In the first embodiment, however, the imaging optical system 201 is moved from the feed-out position Z(n) of the imaging optical system 201 to the feed-out position Z(n−1) as the focused position in one operation. This arrangement realizes a substantial reduction in the time of moving the imaging optical system 201.

However, similarly to the case of the backlash in the conventional drive mechanism using the gear and cam, the AF mechanism 100 described with reference to FIGS. 2 a, 2 b and 2 c and FIGS. 4 a, 4 b and 4 c contains hysteresis in the relationship between the target resistance Rtg(n) of the SMA 151 and the feed-out position of the imaging optical system 201 Z(n) in the case wherein the imaging optical system 201 is fed out from the infinity side toward the closest side, as compared to the case wherein the imaging optical system 201 is fed in from the closest side toward the infinity side. The hysteresis will be described later with reference to FIG. 16.

Thus, even if control is provided in the Step S500 “lens drive subroutine” of FIG. 12 so that the resistance Rs(n) of the SMA 151 is equal to the one-step previous target resistance Rtg(n−1) of the SMA 151, the imaging optical system 201 cannot be fed back to the focused position.

In Step S431, the resistance correction value Rcor(n−1) and current correction value Icor(n−1) are read out from the hysteresis correction table HCT (to be described later with reference to FIG. 17) (hysteresis correction value read-out step), based on the one-step previous target resistance Rtg(n−1) of the SMA 151, and the ambient temperature Ta of the SMA 151. The initial resistance Rs(0) of the SMA 151 is detected in Step S200 “status detection subroutine” of FIG. 7, whereby the ambient temperature Ta is detected at a high precision. In this case, the resistance correction value Rcor(n−1) is the hysteresis correction value in the present invention.

In Step S433, the target resistance Rtg(n) of the SMA 151 is set to Rs(n−1)+Rcor(n−1) (target resistance correction process). In Step S435, the drive current Is(n) of the SMA 151 is set to =Is(n−1)−Icor(n−1) (drive current correction process). This is followed by the execution of Step S500 “lens drive subroutine” of FIG. 12. With consideration given to the hysteresis, the imaging optical system 201 is fed back to the focused position in one operation (imaging optical system feed-in process), and the system returns to the upper level routine of FIG. 7.

In this case, resistance correction value Rcor(n−1) and current correction value Icor(n−1) are read out from the hysteresis correction table HCT in Step S431. In Step S433, the target resistance Rtg(n) of the SMA 151 is corrected to be Rs(n−1)+Rcor(n−1). In Step S435, the drive current Is(n) of the SMA 151 is corrected to be Is(n−1)−ICor(n−1).

As described with reference to FIG. 12, however, in Step S500 “lens drive subroutine”, the change value of the drive current Is(n) of the SMA 151 can be calculated in the drive amount calculating section 337 in response to the difference between the current resistance Rs(n) of the SMA and the target resistance Rtg(n) in the comparator section 335 of FIG. 6, and the drive current Is(n) of the SMA 151 can be controlled, based on the change value of the drive current Is(n) having been calculated.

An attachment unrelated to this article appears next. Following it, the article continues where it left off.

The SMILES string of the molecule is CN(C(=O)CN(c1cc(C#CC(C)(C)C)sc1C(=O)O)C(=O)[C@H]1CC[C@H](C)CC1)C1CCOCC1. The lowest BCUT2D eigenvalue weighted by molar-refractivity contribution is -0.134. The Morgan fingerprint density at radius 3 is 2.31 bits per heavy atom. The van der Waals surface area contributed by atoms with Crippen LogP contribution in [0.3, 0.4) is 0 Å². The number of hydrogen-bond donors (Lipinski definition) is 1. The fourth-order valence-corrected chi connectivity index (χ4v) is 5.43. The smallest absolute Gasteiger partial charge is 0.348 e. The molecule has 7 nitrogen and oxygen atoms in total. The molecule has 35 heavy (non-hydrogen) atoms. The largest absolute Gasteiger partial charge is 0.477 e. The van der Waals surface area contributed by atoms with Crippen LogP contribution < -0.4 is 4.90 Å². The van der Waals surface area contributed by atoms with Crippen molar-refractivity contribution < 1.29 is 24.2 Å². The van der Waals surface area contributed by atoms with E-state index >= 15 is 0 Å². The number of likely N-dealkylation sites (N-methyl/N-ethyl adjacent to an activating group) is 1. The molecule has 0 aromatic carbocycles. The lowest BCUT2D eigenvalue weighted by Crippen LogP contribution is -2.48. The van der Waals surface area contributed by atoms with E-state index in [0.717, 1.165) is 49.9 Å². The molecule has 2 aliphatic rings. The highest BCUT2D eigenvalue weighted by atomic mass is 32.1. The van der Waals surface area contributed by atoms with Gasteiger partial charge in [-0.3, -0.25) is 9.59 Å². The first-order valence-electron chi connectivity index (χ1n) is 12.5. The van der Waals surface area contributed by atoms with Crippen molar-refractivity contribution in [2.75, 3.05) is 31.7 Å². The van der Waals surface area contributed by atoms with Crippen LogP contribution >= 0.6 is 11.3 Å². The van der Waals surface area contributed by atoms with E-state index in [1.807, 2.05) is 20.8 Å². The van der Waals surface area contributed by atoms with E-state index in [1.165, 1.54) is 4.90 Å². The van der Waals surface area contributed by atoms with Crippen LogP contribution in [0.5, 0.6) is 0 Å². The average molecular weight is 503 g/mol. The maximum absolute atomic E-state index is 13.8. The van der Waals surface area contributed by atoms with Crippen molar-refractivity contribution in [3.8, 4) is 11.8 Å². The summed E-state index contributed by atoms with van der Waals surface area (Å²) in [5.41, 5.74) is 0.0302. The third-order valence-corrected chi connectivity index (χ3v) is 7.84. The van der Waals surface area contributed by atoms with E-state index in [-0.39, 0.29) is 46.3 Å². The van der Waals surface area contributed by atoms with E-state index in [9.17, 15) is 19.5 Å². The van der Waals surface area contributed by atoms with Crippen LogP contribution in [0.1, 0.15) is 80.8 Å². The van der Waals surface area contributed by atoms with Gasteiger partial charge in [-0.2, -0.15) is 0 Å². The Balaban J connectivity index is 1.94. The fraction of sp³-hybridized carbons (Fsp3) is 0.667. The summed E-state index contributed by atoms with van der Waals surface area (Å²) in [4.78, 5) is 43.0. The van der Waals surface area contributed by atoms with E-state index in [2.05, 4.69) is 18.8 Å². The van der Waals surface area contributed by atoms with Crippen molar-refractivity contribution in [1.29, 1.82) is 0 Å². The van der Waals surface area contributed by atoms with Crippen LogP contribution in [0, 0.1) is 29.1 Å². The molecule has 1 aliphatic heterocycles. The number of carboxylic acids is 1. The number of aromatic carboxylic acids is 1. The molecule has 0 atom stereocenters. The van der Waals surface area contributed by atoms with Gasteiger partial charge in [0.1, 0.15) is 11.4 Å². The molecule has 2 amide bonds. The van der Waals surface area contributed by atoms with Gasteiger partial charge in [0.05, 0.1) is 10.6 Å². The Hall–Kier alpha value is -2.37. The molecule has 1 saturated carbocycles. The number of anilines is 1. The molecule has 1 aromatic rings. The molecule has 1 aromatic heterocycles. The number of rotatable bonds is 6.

In this case, only the resistance correction value Rcor(n−1) is needed. There is no need of reading out the current correction value Icor(n−1). The hysteresis correction table HCT (to be described later) can be made up of the AF step number n at various ambient temperatures Ta corrected resistance Rcor(n−1) corresponding to the temperature Ta. Further, there is no need of using the Step S435.

FIG. 16 is a schematic chart showing the hysteresis between the target resistance Rtg(n) of the SMA 151 and the feed-out position Z(n) of the imaging optical system 201 when the imaging optical system 201 is fed out and fed in. It shows the relationship between the target resistance Rtg(n) of the SMA 151 as the control target in the AF operation, and the position Z(n) of the imaging optical system 201.

In FIG. 16, in the first embodiment, the drive current Is(n) is applied to the SMA 151 and the SMA 151 contracts by generating heat, whereby the imaging optical system 201 is fed out from the infinity side toward the closest side. The relationship between the target resistance Rtg(n) of the SMA 151 and the feed-out position Z(n) of the imaging optical system 201 at the time of feed-out describes the locus FW as shown in the drawing. Here the imaging optical system 201 is moved from the position Z(k−1) of the AF step number n=k−1 to the position Z(k) of the AF step number n=k. When the AF data AFD (k) is regarded as being smaller than the AF data AFD(k−1) in Step S423 of FIG. 15, the imaging optical system 201 must be fed from the position Z(k) into the position Z(k−1) which is the focused position.

In this case, the relationship between the target resistance Rtg(n) of the SMA 151 at the time of feed-in operation of the imaging optical system 201 and the position Z(n) of the imaging optical system 201 describes a path BW different from that at the time of feed-out, because of the hysteresis mainly caused by the mechanical factors such as distortion of the drive arm 121 shown in FIGS. 2 a, 2 b and 2 c.

Thus, to feed the imaging optical system 201 from the position Z(k) into the position Z(k−1), the target resistance Rtg(n) of the SMA 151 must be set to a value greater by the resistance correction value Rcor(k−1) than the target resistance Rtg(k−1) at the time of feed-out operation of the position Z(k−1). Accordingly, the SMA drive current value Is(n) at that time must be set to a value smaller by the current correction value Icor(k−1) than the SMA drive current value Is(k−1) at the time of feed-out operation. Further, the aforementioned hysteresis depends on the coefficient of linear expansion of the components constituting the AF mechanism 100, hence on the ambient temperature Ta as well.